[Paris—Friday, 24 September 1869]

Friday. Sepr 24. We have had a busy week—3 times to the theatre—1st to see La Chatte Blanche, a wonderful spectacle where birds and plates talked and joked and nymphs and spirits appeared to float on air. It was quite a miracle of its kind but we were very tired of it long before 12 o’clock and came away. The 2d time was at the Vaudeville a new little theatre shining with crimson and gold. Here was great acting. A Madmoiselle Faugeuil who was performing in a play called “Miss Multon” adopted I believe from one of Mrs Wood’s stories. It was very sad and terrible; it was so well acted that I could scarcely believe Mme Faugeuil to be a happy woman & was not surprised to learn that she had been the mistress of 3 eminent men the first of whom had cruelly cast her off making her future anything but happy.

Our 3d play was at the Gymnase, the author: Alexandre Dumas—Diàne de Lys was performed by a Madame Desclée, whose beautiful person and dress and acting made a deep impression. It was a fearful play to see with all its beauty and wit and perfect performance—a terrible outgrowth of Modern society (I would have said French society but I feared to do that injustice.). The weather except the Sunday we were nearly drowned coming from the Invalides and one or two days of drizzle was lovely with tender autumnal hues over everything. Zamacois came one day to carry us to see some pictures of his at Mr. Stuarts—a small lively eccentric little creature one of 23 children. One of his sisters is a first-rate Vaudeville actress at Madrid. He speaks no English. The King’s Favorite, the Chess players, a portrait of Mr. S’s daughter and some sketches were what we went to see. They were worth all the trouble twice over to us though he, poor man, came in from the country to escort us. He had an odd idea of Americans as of people who never did anything but go to Paris and when there, while he, Zamacois could take but a tiny glass of Cognac which even then would fly into one eye they would toss off a deep glass without feeling it.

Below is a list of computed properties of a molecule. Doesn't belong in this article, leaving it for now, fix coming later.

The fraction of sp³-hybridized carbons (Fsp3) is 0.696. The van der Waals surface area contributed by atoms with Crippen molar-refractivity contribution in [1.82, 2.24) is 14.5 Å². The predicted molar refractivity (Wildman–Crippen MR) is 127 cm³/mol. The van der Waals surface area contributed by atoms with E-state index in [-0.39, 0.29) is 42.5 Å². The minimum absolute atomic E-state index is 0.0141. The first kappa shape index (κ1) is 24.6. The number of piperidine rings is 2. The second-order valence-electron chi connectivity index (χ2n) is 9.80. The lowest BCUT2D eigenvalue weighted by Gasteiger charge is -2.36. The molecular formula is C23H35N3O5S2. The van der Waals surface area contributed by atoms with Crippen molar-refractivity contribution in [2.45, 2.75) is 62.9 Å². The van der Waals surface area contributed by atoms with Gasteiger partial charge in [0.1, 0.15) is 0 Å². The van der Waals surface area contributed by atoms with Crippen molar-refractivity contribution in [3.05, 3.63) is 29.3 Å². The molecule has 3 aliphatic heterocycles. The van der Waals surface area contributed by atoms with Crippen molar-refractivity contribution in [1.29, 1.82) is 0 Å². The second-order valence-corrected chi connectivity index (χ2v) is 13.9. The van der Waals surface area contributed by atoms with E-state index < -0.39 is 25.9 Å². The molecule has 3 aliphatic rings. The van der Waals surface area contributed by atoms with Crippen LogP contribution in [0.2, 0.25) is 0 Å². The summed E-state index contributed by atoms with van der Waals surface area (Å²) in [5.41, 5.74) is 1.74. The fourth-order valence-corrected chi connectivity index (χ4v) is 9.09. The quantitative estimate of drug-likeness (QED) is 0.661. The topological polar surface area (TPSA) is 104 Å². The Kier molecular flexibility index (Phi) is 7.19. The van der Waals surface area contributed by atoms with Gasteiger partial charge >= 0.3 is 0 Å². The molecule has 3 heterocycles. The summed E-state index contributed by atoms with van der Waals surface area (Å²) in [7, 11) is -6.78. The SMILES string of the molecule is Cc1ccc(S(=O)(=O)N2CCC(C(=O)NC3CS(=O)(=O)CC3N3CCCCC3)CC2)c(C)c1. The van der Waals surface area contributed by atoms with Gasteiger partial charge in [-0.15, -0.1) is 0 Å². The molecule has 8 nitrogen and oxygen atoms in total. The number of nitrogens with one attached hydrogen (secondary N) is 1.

Mr. Stuart showed us many exquisite things—Meissoniers, also drawings & painted plates by the same Master, a beautiful Vollon, pictures by Fortunis & one or two other Spanish artists of the first quality.

Our second Sunday in Paris was a day of rest in preparation for London. Mabel and Lissie however went to Versailles. Miss Weston & Mrs Laugel came to talk a little French politics in the evening. They told us of going to sleep in the Rue Réaumur one night and awaking to find it the Rue Dix Décembre the next day. Of course the people don’t like these things nevertheless France appears to the casual eye quite as steady at ten years ago when we were there. Mr. Osborne took J. over the old part of Paris & to dine at the Café Magny where Rénan & and his friends dine once a month. Tis the resort of the lovers of literature. He saw the street where Richelieu & Marion de Lorme have lived, Récamier and others.

Dear Lissie was entirely devoted to us and we left her (Paris was swamped in that) yesterday at 7 o’clock in the morning.

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